Diagnosing and Mitigating Layer 7 (Application Layer) Distributed Denial of Service Attacks (Microcache/F2B/PHP5-FPM)

So, recently I began researching ways of hosting a CMS controlled site manually to cope with a high legitimate request load or a Layer 7 DDoS attack (Application Layer of the OSI Model). I have been the recipient of such attacks before which instantly gave out the “Resource Limit Exceeded” error on any shared host I hosted this site on.

Finding hosts with Layer 7 mitigation already in place is very, very rare. Transits like InterNap or Layer3 only provide Layer 4 mitigation and load balancing. BlazingFast is one company that has a reputable 300Gbps network in Europe (AS60033 – http://blazingfast.io).

As an interim sweet spot I decided to set up my manual hosting on a France OVH 2gb VPS with 8 vCores (http://ovh.com).

 

For the following set-up and testing, I utilised both WordPress and Joomla reflection scripts and http://blitz.io performance load testing methods.

First steps was to try Apache2 with Mod_Security, however even after blocking common bot User-Agents along with the Reflected Layer 7 Attacks such as WordPress and Joomla (User-Agents of “WordPress/*.*.*” and nothing respectively) I found the mysqld and apache2 instances going through the roof, causing RAM to spike and crash the system after around 1000 concurrent active connections.

Similar to this illustration of a default LAMP stack on a 1gb VPS (Image by ReviewSignals):

 

So Apache was a no go, which brought to mind Litespeed or Nginx and since nginx is more community driven, I utilised that. The following carried out on my OVH Ubuntu 14.04 LTS VPS:

  • apt-get install mysql-server mysql-client
  • apt-get update;apt-get upgrade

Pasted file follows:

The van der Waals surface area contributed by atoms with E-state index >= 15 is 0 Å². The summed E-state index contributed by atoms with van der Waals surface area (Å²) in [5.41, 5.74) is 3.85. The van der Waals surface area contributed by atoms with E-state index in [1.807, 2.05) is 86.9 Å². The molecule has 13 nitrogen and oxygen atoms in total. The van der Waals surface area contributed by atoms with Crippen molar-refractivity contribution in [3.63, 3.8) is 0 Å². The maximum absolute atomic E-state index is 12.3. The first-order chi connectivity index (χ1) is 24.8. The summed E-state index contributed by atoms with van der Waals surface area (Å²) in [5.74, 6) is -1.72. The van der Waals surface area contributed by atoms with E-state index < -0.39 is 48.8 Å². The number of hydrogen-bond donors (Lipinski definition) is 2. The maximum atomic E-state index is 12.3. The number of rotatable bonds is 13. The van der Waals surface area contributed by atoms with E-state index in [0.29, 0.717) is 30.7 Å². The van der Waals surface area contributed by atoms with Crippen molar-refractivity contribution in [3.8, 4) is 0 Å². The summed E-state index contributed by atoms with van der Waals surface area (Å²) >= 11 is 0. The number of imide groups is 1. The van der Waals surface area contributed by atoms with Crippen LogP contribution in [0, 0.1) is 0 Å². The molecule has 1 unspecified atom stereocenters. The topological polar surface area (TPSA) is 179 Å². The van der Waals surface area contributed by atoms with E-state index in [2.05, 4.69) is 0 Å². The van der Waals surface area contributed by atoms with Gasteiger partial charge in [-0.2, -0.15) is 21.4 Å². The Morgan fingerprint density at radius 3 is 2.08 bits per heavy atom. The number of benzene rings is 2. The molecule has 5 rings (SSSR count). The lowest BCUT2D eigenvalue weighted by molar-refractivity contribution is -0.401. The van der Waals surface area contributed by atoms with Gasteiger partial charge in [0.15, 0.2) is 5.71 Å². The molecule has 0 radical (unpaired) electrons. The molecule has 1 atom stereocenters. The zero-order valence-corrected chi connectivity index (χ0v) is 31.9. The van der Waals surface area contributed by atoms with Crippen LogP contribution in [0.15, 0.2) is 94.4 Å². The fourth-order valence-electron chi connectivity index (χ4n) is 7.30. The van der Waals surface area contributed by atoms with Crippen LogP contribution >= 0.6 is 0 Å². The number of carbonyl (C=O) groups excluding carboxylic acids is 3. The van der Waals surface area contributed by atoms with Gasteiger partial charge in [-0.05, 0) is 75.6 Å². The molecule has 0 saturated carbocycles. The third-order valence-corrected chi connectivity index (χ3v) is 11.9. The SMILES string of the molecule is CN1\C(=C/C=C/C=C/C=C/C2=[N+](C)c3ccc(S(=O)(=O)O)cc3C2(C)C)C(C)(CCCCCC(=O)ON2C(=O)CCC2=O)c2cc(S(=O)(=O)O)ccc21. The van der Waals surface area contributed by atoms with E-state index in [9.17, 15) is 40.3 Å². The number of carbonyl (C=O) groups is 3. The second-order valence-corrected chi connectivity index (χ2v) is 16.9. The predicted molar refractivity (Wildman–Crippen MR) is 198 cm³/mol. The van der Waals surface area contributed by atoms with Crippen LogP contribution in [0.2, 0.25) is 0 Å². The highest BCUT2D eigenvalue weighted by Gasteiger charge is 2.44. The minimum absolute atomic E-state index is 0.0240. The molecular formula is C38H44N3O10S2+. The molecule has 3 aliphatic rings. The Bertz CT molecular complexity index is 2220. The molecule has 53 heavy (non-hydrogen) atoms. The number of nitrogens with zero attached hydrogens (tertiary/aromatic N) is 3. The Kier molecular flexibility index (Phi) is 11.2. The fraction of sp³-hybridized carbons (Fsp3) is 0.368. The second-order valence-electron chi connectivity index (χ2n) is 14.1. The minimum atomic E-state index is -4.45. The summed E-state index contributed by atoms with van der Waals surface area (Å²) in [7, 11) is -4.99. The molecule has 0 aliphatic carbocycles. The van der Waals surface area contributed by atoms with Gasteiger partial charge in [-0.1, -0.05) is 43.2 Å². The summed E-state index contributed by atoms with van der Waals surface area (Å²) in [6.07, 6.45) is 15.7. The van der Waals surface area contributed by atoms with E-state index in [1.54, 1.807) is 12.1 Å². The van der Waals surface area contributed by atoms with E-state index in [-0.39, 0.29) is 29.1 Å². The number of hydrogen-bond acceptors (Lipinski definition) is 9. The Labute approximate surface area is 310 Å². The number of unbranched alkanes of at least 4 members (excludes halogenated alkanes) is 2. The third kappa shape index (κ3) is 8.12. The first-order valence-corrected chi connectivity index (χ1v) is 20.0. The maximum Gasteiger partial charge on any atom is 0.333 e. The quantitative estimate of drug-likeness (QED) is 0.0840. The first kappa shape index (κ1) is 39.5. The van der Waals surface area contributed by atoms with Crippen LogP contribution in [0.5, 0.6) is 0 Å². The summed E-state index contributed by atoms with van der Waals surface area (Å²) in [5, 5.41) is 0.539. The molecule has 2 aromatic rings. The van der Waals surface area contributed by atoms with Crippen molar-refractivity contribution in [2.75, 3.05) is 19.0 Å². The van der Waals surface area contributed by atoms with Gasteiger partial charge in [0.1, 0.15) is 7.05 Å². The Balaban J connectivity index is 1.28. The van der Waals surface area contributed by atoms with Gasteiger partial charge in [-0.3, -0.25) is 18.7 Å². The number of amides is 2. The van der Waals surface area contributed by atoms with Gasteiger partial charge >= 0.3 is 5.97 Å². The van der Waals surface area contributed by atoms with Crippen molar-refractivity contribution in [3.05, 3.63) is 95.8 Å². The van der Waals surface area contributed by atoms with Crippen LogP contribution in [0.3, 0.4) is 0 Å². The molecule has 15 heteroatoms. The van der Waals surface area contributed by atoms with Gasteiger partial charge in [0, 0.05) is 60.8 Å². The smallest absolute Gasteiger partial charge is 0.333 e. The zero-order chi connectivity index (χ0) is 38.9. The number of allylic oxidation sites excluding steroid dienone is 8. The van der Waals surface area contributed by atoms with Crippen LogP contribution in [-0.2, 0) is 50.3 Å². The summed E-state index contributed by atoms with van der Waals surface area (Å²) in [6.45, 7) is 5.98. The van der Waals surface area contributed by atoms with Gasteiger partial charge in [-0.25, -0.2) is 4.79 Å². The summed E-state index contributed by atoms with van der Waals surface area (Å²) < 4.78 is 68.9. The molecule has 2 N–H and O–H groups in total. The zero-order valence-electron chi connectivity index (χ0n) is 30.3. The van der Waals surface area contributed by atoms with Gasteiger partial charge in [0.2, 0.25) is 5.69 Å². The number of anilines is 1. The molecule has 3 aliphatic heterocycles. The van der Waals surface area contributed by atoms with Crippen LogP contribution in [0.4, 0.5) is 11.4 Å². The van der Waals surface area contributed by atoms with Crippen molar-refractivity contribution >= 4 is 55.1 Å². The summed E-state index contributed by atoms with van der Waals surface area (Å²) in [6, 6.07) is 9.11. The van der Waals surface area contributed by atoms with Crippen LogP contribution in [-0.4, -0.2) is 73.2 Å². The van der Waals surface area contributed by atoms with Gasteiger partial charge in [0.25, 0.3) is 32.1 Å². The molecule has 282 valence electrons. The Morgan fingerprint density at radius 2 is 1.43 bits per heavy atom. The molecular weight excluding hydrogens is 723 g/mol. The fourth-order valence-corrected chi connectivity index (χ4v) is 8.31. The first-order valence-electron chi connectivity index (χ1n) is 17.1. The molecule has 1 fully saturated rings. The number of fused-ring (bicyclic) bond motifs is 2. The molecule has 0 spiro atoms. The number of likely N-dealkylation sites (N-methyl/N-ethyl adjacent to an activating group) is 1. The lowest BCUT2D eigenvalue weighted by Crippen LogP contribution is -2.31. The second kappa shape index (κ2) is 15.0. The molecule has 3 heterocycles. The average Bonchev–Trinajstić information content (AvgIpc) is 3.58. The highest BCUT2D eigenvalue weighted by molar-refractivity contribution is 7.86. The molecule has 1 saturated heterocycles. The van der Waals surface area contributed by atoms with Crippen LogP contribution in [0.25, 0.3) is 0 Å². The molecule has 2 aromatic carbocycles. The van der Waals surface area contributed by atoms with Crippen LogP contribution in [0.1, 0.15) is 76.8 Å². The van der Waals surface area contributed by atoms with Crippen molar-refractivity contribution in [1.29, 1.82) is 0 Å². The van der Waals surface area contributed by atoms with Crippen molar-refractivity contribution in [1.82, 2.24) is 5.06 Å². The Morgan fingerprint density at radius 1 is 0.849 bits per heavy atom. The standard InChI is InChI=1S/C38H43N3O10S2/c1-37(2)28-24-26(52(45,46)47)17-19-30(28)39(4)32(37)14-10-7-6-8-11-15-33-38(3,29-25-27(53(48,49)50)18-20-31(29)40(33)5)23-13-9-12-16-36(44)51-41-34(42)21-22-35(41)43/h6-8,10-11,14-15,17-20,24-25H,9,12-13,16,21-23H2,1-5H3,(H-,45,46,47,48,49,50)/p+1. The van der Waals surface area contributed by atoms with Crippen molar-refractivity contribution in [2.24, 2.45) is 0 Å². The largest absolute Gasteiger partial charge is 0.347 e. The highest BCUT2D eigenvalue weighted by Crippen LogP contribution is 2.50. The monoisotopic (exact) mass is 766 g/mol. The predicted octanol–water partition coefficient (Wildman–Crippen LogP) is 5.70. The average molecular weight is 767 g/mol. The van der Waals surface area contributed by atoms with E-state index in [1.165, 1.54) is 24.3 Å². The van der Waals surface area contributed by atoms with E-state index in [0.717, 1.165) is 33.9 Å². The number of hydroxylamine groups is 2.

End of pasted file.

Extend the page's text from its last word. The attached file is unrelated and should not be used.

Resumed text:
• apt-get install nginx php5 php5-fpm php5-mysql php5-curl php5-gd php5-intl php-pear php5-imagick php5-imap php5-mcrypt php5-memcache php5-ming php5-ps php5-pspell php5-recode php5-snmp php5-sqlite php5-tidy php5-xmlrpc php5-xsl php5-apc

To minimise CPU and RAM usage I wanted to install php5-fpm (FastCGI Process Manager) with microcaching of fastcgi_cache. I followed a very helpful script by Kevin Ohashi from ReviewSignals on GitHub:

https://github.com/kevinohashi/WordPressVPS/blob/master/setup-nginx-php-fpm-microcache.sh

After this was set up, I began setting up a custom fail2ban rule to block flood attacks by IP and blackhole each ip without a timer (uses cron which utilises too much RAM) using IPTables automatically:

  • apt-get install fail2ban nano
  • nano /etc/fail2ban/jail.conf

Paste the following:

[httpflood-prot] enabled = true
port = http,https
filter = httpflood-prot
logpath = /var/log/nginx/access.log
maxretry = 50
findtime = 10
bantime = -1
action = route

Crtl+X, Y, Return(ENTER) to save.

Now run:

  • nano /etc/fail2ban/action.d/route.conf

Change blocktype to blackhole and make sure the following is present:

  • actionban = ip route add blackhole
  • actionunban = ip route del blackhole

 

For the finishing touches, and depending on how many cores are available to you, you can set nginx to have 1 worker per thread at 1500 threads in /etc/nginx/nginx.conf.

Edit mysqld max connections to 4 billion, and finally restart php5-fpm, nginx, fail2ban and mysql services.

Your Layer 7 protected box should now be ready to become live!

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